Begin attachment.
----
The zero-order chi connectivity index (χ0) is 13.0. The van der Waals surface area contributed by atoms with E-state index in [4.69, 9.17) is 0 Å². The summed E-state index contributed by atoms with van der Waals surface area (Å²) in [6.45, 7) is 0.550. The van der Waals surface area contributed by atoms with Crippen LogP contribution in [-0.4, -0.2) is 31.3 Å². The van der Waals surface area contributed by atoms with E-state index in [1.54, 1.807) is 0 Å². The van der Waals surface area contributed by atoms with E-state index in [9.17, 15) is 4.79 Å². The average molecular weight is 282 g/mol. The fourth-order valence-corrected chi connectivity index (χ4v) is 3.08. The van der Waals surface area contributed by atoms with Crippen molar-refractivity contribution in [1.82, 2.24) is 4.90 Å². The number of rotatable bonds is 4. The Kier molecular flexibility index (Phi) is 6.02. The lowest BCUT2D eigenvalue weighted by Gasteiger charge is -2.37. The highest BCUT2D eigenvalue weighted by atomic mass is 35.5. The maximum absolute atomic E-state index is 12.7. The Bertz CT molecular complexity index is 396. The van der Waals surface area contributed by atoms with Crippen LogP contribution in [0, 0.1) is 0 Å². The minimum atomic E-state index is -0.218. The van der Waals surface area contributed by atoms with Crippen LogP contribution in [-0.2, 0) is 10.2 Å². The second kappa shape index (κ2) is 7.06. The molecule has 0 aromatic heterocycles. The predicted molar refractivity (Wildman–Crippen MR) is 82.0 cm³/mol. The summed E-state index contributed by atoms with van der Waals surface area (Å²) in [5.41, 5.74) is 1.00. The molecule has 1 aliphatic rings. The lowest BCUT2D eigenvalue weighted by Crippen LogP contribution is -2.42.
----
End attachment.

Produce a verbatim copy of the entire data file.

The zero-order chi connectivity index (χ0) is 13.0. The van der Waals surface area contributed by atoms with E-state index in [4.69, 9.17) is 0 Å². The summed E-state index contributed by atoms with van der Waals surface area (Å²) in [6.45, 7) is 0.550. The van der Waals surface area contributed by atoms with Crippen LogP contribution in [-0.4, -0.2) is 31.3 Å². The van der Waals surface area contributed by atoms with E-state index in [1.54, 1.807) is 0 Å². The van der Waals surface area contributed by atoms with E-state index in [9.17, 15) is 4.79 Å². The average molecular weight is 282 g/mol. The fourth-order valence-corrected chi connectivity index (χ4v) is 3.08. The van der Waals surface area contributed by atoms with Crippen molar-refractivity contribution in [1.82, 2.24) is 4.90 Å². The number of rotatable bonds is 4. The Kier molecular flexibility index (Phi) is 6.02. The lowest BCUT2D eigenvalue weighted by Gasteiger charge is -2.37. The highest BCUT2D eigenvalue weighted by atomic mass is 35.5. The maximum absolute atomic E-state index is 12.7. The Bertz CT molecular complexity index is 396. The van der Waals surface area contributed by atoms with Crippen LogP contribution in [0, 0.1) is 0 Å². The minimum atomic E-state index is -0.218. The van der Waals surface area contributed by atoms with Crippen LogP contribution in [-0.2, 0) is 10.2 Å². The second kappa shape index (κ2) is 7.06. The molecule has 0 aromatic heterocycles. The predicted molar refractivity (Wildman–Crippen MR) is 82.0 cm³/mol. The summed E-state index contributed by atoms with van der Waals surface area (Å²) in [5.41, 5.74) is 1.00. The molecule has 1 aliphatic rings. The lowest BCUT2D eigenvalue weighted by Crippen LogP contribution is -2.42.